(10/14) Check out Bill's recent interview with FilmAndGameComposers.com Excerpt:
FilmAndGameComposers.com: Q: What are your thoughts on “the death of the theme” in film music?
Bill Brown: "These days atmosphere is king. Maybe people have become more attuned to themes, and in doing so, we’ve had to evolve into a more subliminal world. But still, even if its motivic, we use ‘themes’ all the time. I still develop minimal things through narrative, and sometimes have opportunities to really open up and introduce hummable, singable themes..”
(12/12) Check out Bill's recent interview with BuySoundtrax.com Excerpt:
BuySoundtrax.com: Q: I’m especially impressed by the orchestration of BROTHER’s KEEPER, which develops a very pleasing contemporary-styled ‘Old west” score to suit the feeling of that film and its personalities. What element(s) of the film did you key in on to center your score around, and how did you arrive at that approach?
Bill Brown: "The story is set in the 1950’s in the south, so it was nice to be able to incorporate acoustic guitars, dobro, mandolin, banjo, dulcimers, cello and live orchestra throughout. The overall score needed a lot of gravity and emotion, so orchestra was key. Instead of approaching the action sequence (track 3 “The Attack”) with the expected orchestra staccatos, percussion and brass, I decided to use close, live recordings of acoustic stringed instruments along with timpani. My overall goal was to create unexpected harmonic and melodic material throughout. A lot of my piano writing was purposefully angular to create a sense of unease within the beauty of the sound of the instruments.."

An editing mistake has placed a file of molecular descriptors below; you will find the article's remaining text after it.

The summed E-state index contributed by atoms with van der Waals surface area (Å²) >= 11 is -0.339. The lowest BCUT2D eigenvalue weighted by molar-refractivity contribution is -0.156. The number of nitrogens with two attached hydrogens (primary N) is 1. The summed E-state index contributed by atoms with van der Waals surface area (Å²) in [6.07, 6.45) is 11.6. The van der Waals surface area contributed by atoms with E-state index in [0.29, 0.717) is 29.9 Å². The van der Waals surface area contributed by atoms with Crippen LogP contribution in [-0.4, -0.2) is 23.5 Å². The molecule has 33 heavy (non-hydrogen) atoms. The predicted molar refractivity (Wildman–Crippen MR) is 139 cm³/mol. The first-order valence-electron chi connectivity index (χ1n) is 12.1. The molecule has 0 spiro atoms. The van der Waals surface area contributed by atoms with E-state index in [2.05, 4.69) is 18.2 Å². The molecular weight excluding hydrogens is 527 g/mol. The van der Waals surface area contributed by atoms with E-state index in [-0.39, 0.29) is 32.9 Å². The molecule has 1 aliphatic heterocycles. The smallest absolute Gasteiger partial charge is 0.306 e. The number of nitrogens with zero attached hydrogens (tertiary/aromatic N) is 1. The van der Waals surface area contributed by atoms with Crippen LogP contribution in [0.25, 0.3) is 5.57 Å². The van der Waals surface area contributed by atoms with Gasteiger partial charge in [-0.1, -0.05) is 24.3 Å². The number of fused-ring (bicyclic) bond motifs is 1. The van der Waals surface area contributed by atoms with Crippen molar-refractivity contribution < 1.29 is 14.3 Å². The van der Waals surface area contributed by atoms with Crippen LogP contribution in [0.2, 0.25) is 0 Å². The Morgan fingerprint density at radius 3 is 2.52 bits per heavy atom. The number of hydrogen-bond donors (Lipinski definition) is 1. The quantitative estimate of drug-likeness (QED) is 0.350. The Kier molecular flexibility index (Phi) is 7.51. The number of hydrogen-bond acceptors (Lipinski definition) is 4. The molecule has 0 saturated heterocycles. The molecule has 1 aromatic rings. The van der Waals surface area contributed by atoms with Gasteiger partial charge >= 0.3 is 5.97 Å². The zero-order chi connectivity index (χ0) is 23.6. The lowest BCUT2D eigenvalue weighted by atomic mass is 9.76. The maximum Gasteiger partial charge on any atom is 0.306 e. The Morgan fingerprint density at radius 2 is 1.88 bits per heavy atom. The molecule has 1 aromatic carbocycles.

(12/12) Check out Bill's recent interview with 8Dio Excerpt:
8Dio: You have done music for games, movies (including animated movies) and TV now. Which is your personal favorite? What would you like to do more of?
Brown: "The amazing thing about working in all of these mediums is that I feel like I’m approaching each one with new perspective and new tools every time I start a new project. That’s the beauty of being a composer is that there are these opportunities to expand and grow. I’d like to do more of all of them. The projects themselves are rewarding in different ways, and it keeps things interesting writing in different styles.
(7/12) Check out Bill's recent interview with The Audio Spotlight Excerpt:
The Audio Spotlight: Any tips, hints or motivational speeches for the readers?
Brown: "If you’re not having fun with the material you’re creating, it’s most likely no one else will either. If you love it, there’s a good chance others will too. But don’t be attached to that part of it while you’re working, just have some fun!"
(7/11) Check out Bill's recent interview with GameSpot.com Excerpt:
GS: Tell us about the music of Captain America: Super Soldier. What kind of research went into coming up with the right tone and mood for the game and what was your process in creating it?